The Observer

Past Meets Present: Contemporary Art Event Takes Place in Pre-Civil War Mansion

The+oldest+standing+building+in+University+Circle+has+been+vacant+for+years.+On+April+12%2C+sound+will+consume+the+Cozad-Bates+House+on+Mayfield+Rd.+as+an+audio+exhibition+at+MOCA.
The oldest standing building in University Circle has been vacant for years. On April 12, sound will consume the Cozad-Bates House on Mayfield Rd. as an audio exhibition at MOCA.

The oldest standing building in University Circle has been vacant for years. On April 12, sound will consume the Cozad-Bates House on Mayfield Rd. as an audio exhibition at MOCA.

photo credit Observer / Sarah Whelan

photo credit Observer / Sarah Whelan

The oldest standing building in University Circle has been vacant for years. On April 12, sound will consume the Cozad-Bates House on Mayfield Rd. as an audio exhibition at MOCA.

Maria Fazal, Staff Reporter

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Sitting patiently on the intersection of East 115 St. and Mayfield Rd. is a 161-year-old testament to history, equality and freedom. The Cozad-Bates House is University Circle’s oldest and only pre-Civil War structure and once aided several slaves in obtaining freedom. The final destination for many slaves was Canada, and the last stop in Ohio’s 250-mile Underground Railroad was Cleveland, which was, at the time, known by a secret codename: Hope.

The house was constructed by the Cozad family, who were, like many others in University Circle (formerly in the East Cleveland township), dedicated abolitionists and proponents for racial equality.

Other than its involvement in the Underground Railroad, the mansion is notable for being a rare survivor of Italianate-influenced architecture, which includes characteristics such as a prominent belvedere, curved bay windows and a hipped roof.

It was recently designated as a Cleveland landmark in 2006 and was listed on the National Register of Historic Places in 1974. The house has been vacant for seven years due to renovation efforts.

Interest in the house has recently peaked, allowing it to once again become a central element of University Circle. One of those who have taken interest in the house is artist Kevin Beasley, who is, according to the Museum of Contemporary Art (MOCA) Cleveland, returning this spring to grace the city with his talents.

Since 2011, Beasley has been heavily involved in creating a series of live audio performances. He is bringing these sound environments to MOCA Cleveland and incorporating the Cozad-Bates house in a sound installation that integrates the newest and oldest buildings in University Circle.

His newly commissioned work for MOCA Cleveland is titled “And in My Dream I Was Rolling on the Floor.” MOCA Cleveland states, “Beasley’s sound work will consider the architecture, history and the condition of the bodies that move(d) through the house and the Museum.”

The sound work will include recordings from Beasley’s visits to the inside and around the house, the inside of the museum, the intersection of Mayfield and Euclid, the inside of the Church of the Covenant and several areas around the neighborhood. The sound recordings will also include Beasley’s own personal touch and “sonic marks and impressions.”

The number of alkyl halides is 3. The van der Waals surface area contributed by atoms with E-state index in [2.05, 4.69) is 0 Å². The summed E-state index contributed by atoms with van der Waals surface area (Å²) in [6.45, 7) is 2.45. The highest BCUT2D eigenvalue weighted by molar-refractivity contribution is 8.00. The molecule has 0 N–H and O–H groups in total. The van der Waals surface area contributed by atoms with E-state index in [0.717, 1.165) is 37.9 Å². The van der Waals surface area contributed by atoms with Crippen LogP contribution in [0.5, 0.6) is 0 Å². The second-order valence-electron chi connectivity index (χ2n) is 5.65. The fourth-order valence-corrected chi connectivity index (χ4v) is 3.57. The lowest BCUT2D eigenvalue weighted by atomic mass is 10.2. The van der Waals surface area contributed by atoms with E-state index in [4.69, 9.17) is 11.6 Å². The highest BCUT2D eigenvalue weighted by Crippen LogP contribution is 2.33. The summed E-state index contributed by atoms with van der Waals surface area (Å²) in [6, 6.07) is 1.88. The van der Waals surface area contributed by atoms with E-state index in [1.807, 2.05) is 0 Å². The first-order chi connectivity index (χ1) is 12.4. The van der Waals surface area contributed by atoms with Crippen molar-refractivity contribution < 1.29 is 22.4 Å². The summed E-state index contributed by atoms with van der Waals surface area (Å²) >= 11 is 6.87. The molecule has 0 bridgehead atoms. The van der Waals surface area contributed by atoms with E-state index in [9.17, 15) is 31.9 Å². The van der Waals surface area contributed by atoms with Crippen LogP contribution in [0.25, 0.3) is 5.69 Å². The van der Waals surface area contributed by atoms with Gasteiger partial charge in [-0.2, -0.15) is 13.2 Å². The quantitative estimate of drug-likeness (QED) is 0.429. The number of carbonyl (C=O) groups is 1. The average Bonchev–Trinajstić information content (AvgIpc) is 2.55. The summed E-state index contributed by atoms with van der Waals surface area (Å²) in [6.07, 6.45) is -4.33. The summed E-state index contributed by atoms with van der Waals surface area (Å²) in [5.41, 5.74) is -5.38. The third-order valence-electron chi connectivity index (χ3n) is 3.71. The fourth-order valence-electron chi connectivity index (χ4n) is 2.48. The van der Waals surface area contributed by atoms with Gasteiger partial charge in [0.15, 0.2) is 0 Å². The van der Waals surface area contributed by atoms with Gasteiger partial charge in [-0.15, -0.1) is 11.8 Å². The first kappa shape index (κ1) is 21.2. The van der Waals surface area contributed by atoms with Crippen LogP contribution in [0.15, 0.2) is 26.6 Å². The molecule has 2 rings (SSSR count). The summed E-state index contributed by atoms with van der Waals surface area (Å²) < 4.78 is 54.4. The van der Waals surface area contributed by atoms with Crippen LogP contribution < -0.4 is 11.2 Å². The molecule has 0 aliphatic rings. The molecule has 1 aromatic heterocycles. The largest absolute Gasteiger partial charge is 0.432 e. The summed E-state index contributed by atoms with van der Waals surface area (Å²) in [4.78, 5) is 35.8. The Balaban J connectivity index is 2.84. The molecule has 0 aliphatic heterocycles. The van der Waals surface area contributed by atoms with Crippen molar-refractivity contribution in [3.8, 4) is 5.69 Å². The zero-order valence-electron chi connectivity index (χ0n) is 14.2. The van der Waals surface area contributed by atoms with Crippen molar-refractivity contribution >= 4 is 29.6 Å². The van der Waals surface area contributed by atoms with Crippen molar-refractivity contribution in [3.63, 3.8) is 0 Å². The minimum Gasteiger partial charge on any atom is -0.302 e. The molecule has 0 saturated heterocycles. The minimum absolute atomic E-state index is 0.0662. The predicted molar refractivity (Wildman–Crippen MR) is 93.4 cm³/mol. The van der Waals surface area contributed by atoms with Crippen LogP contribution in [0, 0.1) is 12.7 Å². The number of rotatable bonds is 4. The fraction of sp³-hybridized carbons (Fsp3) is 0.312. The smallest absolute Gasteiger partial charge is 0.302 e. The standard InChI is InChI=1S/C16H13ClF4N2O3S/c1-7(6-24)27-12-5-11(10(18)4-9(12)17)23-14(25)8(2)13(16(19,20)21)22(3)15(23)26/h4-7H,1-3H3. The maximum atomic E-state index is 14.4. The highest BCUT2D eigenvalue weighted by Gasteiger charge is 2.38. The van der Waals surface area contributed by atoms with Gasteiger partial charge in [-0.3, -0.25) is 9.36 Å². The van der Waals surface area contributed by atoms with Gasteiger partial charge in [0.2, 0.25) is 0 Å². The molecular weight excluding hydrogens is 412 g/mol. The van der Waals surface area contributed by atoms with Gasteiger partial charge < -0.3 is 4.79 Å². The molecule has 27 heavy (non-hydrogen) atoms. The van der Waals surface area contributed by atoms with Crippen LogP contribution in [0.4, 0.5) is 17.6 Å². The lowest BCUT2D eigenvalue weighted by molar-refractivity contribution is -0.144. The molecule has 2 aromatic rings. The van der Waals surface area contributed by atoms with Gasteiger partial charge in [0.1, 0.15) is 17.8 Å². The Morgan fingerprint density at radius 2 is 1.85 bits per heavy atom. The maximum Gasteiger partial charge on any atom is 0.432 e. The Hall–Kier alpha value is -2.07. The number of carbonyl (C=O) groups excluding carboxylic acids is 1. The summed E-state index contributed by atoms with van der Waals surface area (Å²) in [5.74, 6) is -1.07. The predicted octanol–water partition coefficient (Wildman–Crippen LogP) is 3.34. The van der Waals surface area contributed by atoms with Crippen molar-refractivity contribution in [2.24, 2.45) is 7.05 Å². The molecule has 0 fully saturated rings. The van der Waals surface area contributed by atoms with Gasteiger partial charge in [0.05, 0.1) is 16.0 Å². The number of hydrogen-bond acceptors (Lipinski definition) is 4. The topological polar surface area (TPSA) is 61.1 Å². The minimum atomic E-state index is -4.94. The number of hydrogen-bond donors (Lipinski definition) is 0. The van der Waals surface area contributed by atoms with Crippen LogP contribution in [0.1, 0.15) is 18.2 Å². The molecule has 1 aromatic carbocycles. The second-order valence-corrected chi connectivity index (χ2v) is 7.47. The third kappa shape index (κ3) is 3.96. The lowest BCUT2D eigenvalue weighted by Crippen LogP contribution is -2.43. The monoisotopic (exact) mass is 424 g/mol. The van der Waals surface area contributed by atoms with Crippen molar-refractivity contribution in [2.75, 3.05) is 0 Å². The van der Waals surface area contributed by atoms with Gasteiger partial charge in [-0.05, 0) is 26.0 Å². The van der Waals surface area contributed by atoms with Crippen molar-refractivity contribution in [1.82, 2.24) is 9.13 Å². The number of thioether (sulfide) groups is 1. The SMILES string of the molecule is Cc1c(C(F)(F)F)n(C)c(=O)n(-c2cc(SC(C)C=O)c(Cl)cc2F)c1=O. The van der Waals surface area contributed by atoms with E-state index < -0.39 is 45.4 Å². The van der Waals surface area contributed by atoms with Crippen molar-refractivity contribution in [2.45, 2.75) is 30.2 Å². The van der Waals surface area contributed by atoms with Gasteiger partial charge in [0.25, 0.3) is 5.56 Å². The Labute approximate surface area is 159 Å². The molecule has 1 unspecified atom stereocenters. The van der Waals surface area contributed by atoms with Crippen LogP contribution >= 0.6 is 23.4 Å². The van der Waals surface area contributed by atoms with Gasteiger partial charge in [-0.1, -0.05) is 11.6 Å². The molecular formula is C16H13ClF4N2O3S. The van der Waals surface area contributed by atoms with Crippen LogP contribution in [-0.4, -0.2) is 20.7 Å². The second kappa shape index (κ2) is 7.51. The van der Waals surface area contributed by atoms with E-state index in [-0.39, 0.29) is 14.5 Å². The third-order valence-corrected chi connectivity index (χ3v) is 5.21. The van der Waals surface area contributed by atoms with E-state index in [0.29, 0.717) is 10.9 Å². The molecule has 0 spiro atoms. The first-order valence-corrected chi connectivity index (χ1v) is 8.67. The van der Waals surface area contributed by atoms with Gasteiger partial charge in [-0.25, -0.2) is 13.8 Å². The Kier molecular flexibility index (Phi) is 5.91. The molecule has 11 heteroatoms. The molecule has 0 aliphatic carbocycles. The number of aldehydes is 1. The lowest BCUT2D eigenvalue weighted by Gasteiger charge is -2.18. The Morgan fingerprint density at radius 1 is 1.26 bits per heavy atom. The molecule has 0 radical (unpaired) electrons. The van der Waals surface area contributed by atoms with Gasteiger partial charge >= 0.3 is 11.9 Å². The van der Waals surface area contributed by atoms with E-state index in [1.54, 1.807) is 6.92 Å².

Two curators of a 2013 MOCA Cleveland exhibition in which Beasley was featured, “Realization is Better than Anticipation,” were extremely impressed by his abilities and wanted a new sound piece from him. This led to his current exhibition.

Director of Programs and Associate Curator Megan Lykins Reich says, “Kevin is an exciting young artist who is really advancing contemporary sound work, both conceptually and technically. We are so thrilled to bring him Cleveland to produce a new piece that engages our environment directly.”

Additionally, Assistant Curator Rose Bouthillier sees the unique setting as ideal and adds, “The Cozad-Bates house just seemed like the perfect fit for Kevin, as his work so often deals with history, change and their material weight. It’s an incredible environment for sound, and this will also be a rare opportunity for our audience to see inside this house, which adds a very deep layer of history to University Circle.”

The sound performance will be held at the Cozad-Bates House and split into four 30 to 45 minute sets to capture the day’s kaleidoscopic atmosphere. The times and respective titles of each set are the following: 6:45 a.m. (Civil Twilight I), 1:30 p.m. (Transit), 7:30 p.m. (Civil Twilight II), and 8:45 p.m. (Night).

The museum will also feature an immersive sound installation of the entire scope of the compositions in the Gund Commons from 11:00 a.m. to 5:00 p.m. In totality, the affair will take place on April 12 from 6:45 a.m. to 8:45 p.m.

The event is free and open to all, but there is a limited amount of pre-registered tickets available online for each performance. Those ticket holders must check-in 20 minutes prior to each performance to secure attendance. There is also a limited number of walk-up tickets for each performance. All unclaimed pre-registered tickets will be released to the public 10 minutes prior to each performance.

About the Writer
Maria Fazal, Copy Editor
Maria Fazal is a senior majoring in psychology and bioethics. She is the Arts & Entertainment Editor for The Observer. Hailing from a small Ohioan town called North Lima—no relation to Lima or “Glee”—she hopes to one day work as a child psychiatrist.  In her free time, she enjoys drawing, kickboxing, eating Nutella and watching...
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Past Meets Present: Contemporary Art Event Takes Place in Pre-Civil War Mansion